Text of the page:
older Jamaican men reported poor or very good health status, while 17.5% and 5.1% of Filipinos

reported poor and very good health status respectively. Nineteen percent of older men in the sample

indicated excellent health compared to 1.0% of older Filipinos. With regards to good health status,

55.4% percent of the current sample reported good health as opposed to 31.5% of Filipinos; and for

fair health status, 25.6% of the current study reported fair health status as opposed to 45.0% of

Filipinos.




                                                  80
       Like Natividad and Zimmer [10], the current study found that as the elderly Jamaicans

aged, their high levels of independence in IADL fall. However, Natividad and Zimmer found a

similar result for ADL, but this research found that there is no statistical difference between

aging for men 55+ years and ADL. Generally, there is a high degree of independence among

older men in Jamaican and older Filipinos. Unlike the Filipino study, which did not examine life

satisfaction, the current study found that only 4 out of every 100 men aged 55+ years were

mostly generally satisfied with life; 64 out of every 100 reported that they were sometimes

satisfied, and 33 out of 100 indicated that they were rarely satisfied with life. In this research, 18

out of every 100 men indicated that their health status as a child was poor. Ten percent of both

elderly Jamaican and older Filipinos (10.1%) had no formal education; 57.1% of the latter group

lived in urban zones compared to 49% in the current research.


       Another similarity between both studies is the use of the starting point of 55+ years,

which is used to examine a functional model. For the current work, the model can explain 36.2%

of the variability in functional capacity of older men in Jamaica. Although Natividad and

Zimmer’s work [10] did not provide such information, age and area of residence were found to

be common predictors of functional capacity in both studies. However, in Natividad and

Zimmer’s study, an older Filipino was 0.34 times less likely to report better IADL than an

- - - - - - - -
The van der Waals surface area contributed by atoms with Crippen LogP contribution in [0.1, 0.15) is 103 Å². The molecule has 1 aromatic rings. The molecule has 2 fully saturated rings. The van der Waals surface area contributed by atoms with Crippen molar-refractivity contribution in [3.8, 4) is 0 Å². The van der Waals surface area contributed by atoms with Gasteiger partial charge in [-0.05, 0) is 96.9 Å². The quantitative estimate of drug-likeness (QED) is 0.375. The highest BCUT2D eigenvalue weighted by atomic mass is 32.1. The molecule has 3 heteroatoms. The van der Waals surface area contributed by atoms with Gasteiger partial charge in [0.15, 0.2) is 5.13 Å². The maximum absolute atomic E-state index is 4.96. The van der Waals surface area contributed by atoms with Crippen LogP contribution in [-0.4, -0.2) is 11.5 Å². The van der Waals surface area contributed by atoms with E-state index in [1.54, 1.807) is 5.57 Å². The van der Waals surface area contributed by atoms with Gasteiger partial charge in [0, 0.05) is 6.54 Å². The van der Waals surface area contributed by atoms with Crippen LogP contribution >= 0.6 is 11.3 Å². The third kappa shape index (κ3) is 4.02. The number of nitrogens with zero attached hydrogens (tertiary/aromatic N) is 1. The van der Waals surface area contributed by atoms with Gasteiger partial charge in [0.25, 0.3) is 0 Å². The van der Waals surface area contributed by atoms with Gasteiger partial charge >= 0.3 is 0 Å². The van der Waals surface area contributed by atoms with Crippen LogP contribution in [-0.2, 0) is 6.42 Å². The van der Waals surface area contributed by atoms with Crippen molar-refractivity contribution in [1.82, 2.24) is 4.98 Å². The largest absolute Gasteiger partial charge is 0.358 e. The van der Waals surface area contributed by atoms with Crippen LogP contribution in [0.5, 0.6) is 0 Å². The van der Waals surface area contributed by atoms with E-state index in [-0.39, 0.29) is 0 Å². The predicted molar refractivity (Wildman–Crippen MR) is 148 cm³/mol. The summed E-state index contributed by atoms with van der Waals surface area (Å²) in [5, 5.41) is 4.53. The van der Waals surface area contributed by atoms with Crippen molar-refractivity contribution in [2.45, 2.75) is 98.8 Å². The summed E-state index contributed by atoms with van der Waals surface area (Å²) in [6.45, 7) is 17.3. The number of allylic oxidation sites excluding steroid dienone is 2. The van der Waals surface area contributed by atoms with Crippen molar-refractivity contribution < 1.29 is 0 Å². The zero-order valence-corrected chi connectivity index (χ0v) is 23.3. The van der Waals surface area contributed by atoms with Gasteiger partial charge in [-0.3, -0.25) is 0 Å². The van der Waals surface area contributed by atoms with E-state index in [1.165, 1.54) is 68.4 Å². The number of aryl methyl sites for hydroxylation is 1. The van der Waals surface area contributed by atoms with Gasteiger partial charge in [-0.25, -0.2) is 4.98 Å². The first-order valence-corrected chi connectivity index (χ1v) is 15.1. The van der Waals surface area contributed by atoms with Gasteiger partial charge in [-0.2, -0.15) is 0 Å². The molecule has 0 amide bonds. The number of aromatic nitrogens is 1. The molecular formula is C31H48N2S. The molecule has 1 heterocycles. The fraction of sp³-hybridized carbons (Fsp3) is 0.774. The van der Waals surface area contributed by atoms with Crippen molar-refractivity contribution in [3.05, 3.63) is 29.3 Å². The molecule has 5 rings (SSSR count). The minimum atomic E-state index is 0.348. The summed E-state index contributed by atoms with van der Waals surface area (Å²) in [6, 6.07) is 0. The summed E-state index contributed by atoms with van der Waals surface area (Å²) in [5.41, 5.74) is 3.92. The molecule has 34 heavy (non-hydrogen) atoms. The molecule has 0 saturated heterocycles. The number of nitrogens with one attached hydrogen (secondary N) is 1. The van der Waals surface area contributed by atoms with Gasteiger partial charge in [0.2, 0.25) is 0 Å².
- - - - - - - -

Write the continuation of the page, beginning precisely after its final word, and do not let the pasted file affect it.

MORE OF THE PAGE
elderly urban Filipino. In this study, this was not the case as it was revealed that elderly urban

men aged 55+ years were less likely to report better functional capacity than elderly rural men.


       The current work went further than Natividad and Zimmer’s study by adding some more

variables such as depression, number of people living in household, social support, and church




                                                 81
attendance. These were found to be predictors of functional capacity. Depression was found to

be inversely associated with functional capacity as well as number of people in household.


       Like Natividad and Zimmer, this study found that marital status and education were not

statistically significant determinants of functional capacity (i.e., ADL or IADL). However, the

significant statistical correlation between church attendance and functional capacity is embedded

in the ability to walk or the use of limb functions [18-20]. Hence, the findings do not support any

perspective that church attendees were healthier, but that they were highly probable to higher

functional independence than non-attendees, and this is also the case for those who attend other

social institutions. The researcher needs to make the aforementioned distinction as the current

research did not seek to investigate when those who attended church were healthier, but that they

were more likely to be functionally independent than non-attendees. or for that matter, those who

take part in other social networks. The lowered functional capacity of those who aged explain not

only reduced activities outside of the home, but also speaks volumes about those who are able to

attend outside activities (including church functions) such as that they have a higher level of

independence [21].


       Depression can be used to measure cognitive function, and so the negative correlation

between depression and functional capacity concurs with the findings in other studies that

reported strong correlations between cognitive functions and functional capacity [22, 23]. The

matter of depression affects 4 in every 10 older men in Jamaica, and with the inverse association

between it and functional capacity, there is expected to be a decline in functional capacity of this

cohort [18, 23]. Although depression and life satisfaction are weakly correlated in this sample,